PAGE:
London Council Gets Tough On Bum Pinchers: Charter Clamps Down On Nightclub Harassment

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For most women, being groped or hearing sexist and threatening comments in a nightclub is simply an unpleasant norm. How many of us would think to report the odd bum pinch or whispered remark? How many of us think we would be taken seriously if we did?

Now a south-east London council is acknowledging just how many women experience this kind of behaviour by clamping down on harassment and sexual intimidation in local nightclubs.

Southwark Council has introduced a new Women's Safety Charter, which will make sure staff in participating venues are trained on how to protect female customers. The council spoke to local women and found that experiences of sexual harassment on nights out were widespread and, often, unreported.

Radha Burgess, Southwark's deputy cabinet minister for women's safety, said: "Every woman you speak to has been on the receiving end of unwanted advances in bars, clubs, Christmas parties, etc. Whether it’s verbal intimidation or bum-pinching, this stuff is often dismissed as ‘banter’, but actually its harassment and it’s not acceptable."

Rhiannon Lucy Cosslett, co-editor of The Vagenda, spoke at a panel discussion launching the charter this week. She told HuffPost UK Lifestyle: "I think this a great idea. I hope Camden, Islington and other councils follow suit. Pretty much every woman I know has been harassed or assaulted in a pub or club in London and it's great to see this taken seriously."

More than 30 bars, pubs and clubs including the Ministry of Sound and The Coronet in Elephant and Castle have already signed up to the charter, which means promising to take the following five steps to protect women:

1. Prominently display high visibility posters in the venue which discourage harassment and encourage reporting

2. Take every report of harassment and sexual intimidation seriously and take appropriate action

3. Take active steps to support persons who report harassment or sexual intimidation which might take place in their premises

4. Train all front of house staff to address women’s safety and harassment

5. Take active steps to ensure women leave the venue safely.

Burgess told The Telegraph: "There’s a kind of ubiquity of harassment and groping that happens in clubs. Lots of women expressed concern that venues weren’t addressing it if they had a complaint.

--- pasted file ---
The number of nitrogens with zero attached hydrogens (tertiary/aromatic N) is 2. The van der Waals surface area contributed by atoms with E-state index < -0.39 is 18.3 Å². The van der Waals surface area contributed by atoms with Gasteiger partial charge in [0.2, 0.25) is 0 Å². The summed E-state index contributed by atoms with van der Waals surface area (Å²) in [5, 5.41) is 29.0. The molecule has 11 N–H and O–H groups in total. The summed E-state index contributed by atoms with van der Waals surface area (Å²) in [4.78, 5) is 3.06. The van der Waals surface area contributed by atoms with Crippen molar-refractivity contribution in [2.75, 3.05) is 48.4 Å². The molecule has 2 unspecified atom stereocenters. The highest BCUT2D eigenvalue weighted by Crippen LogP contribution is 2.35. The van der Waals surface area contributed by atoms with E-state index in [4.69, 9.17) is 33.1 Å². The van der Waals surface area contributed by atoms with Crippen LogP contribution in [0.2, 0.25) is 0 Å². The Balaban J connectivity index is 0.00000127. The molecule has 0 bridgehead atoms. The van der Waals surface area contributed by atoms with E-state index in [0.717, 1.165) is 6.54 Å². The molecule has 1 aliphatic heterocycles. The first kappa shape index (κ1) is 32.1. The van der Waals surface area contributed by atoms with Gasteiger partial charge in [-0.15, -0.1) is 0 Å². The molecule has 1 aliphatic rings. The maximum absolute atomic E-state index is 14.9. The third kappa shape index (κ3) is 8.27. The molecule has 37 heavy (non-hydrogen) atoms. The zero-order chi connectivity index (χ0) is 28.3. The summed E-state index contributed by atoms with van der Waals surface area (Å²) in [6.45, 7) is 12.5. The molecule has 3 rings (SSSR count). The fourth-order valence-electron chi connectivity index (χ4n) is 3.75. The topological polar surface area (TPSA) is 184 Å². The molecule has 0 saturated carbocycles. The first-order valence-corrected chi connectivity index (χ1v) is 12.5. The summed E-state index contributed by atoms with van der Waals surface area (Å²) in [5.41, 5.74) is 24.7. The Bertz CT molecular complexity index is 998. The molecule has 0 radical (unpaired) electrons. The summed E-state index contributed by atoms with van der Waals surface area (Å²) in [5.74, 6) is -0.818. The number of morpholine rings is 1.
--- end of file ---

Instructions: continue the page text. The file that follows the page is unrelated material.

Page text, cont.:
"We need to help women get home safely. Women in nightclubs still feel men are quite predatory. I think harassment of women is all about the idea that women are occupying men’s spaces. They’re either not welcome or need to be controlled in some way. That kind of feeling underpins how women feel in public spaces and nightclubs."

Cosslett added: "My work with the Vagenda means that women often tell me their stories about sexist incidents, and I was shocked to hear that in many cases the bouncers often colluded in the abuse by kicking women out when they reacted angrily or failing to confront the man in the situation.

"It's good to hear that staff will receive training on how to cope when they witness situations such as this and that there will be the added pressure of having your licence taken away if you fail to properly deal with assault and harassment on your premises. I hope the women's safety charter means we get to a point where women can have a safe night out without coming away with some horrendous story. It's progress."

Southwark Council has created the charter in partnership with Hollaback!, the anti-street harassment group behind a viral video of a New York woman being catcalled 100 times.

Co-Director of Hollaback London, Bryony Beynon, said: "We started campaigning on this issue in 2010 and have seen the conversation change from 'it's just a compliment' and 'calm down, dear' to a real engagement that this kind of behaviour is not something to be brushed off or ignored, and that, in the case of the bum grab, it's actually illegal sexual assault.”

Malala Yousafzai

Women Who Defined 2014